JakartaGlobe.id, 24 November 2017. The Indonesian capital aims to encourage residents to change their commuting habits with the development of an integrated transportation system, including the Jakarta Mass Rapid Transit project, which broke ground in 2013.
“Our dream is for Jakarta to have integrated transportation, managed by a smart system, by 2045. We use as a benchmark, London’s bus, commuter train and subway systems, which are all integrated,” Wihana Kirana Jaya, special adviser to the Ministry of Transportation, said during the 2017 Indonesia Economic Forum in in Jakarta on Thursday (23/11).
“But, first of all, we need to change people’s mindset to get them to use public transportation. I predict indeed, that people will change,” he added.
Jakarta, with its population of 9.9 million, currently sees nearly 11 million daily commuters, with many coming from surrounding cities such as Bogor, Depok and Bekasi in West Java, and Tangerang in Banten. This results in the capital experiencing massive traffic congestion on most main roads, which is currently aggravated by construction work on the Jakarta MRT and a light rail transit system.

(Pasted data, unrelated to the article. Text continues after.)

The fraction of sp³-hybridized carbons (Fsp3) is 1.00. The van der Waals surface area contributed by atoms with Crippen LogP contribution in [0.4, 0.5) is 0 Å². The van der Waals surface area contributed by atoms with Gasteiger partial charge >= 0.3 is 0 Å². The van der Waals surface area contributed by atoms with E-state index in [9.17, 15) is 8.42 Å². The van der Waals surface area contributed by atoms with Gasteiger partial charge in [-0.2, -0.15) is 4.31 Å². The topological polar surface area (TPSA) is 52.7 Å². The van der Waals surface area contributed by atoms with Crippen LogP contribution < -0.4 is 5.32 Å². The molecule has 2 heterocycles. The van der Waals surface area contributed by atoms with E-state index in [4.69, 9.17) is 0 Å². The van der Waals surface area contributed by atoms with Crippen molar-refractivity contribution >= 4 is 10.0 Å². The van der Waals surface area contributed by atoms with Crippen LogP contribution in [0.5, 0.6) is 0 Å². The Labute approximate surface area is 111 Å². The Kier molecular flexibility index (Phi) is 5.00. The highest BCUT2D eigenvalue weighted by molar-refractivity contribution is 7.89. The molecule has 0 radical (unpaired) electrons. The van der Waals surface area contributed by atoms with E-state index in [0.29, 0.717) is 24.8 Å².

The 15.7-kilometer first phase of the MRT between Lebak Bulus in South Jakarta and the Hotel Indonesia traffic circle in Central Jakarta, featuring seven elevated and six underground stations, is scheduled to become operational in early 2019.
The city plans to have a 112-kilometer integrated MRT system with more than 60 stations by 2025.
“Traffic congestion is costing us $5 billion annually and it has forced us to develop an integrated transportation system,” said William Sabandar, president director of Jakarta MRT. “In the end, there should be an end-to-end transportation service from your home to your office. That’s the dream.”
However, he said this dream will not come true without support from the relevant stakeholders, including the central government.
“Besides integrated public transportation systems, we also need integrated policies. Without the development of integrated policies, this project will be a waste,” William said.
Jakarta MRT plans to add incremental economic value in the areas surrounding its stations with so-called transit-oriented development.
“The MRT will benefit all parties, such as generate more tax income for the government, increased demand for property and of course, the public who uses the transportation service,” he said.
“MRT Jakarta is not just an operator; we must collaborate with the business sector, property developers and communities. This is about changing the culture and lifestyle of the people,” he said.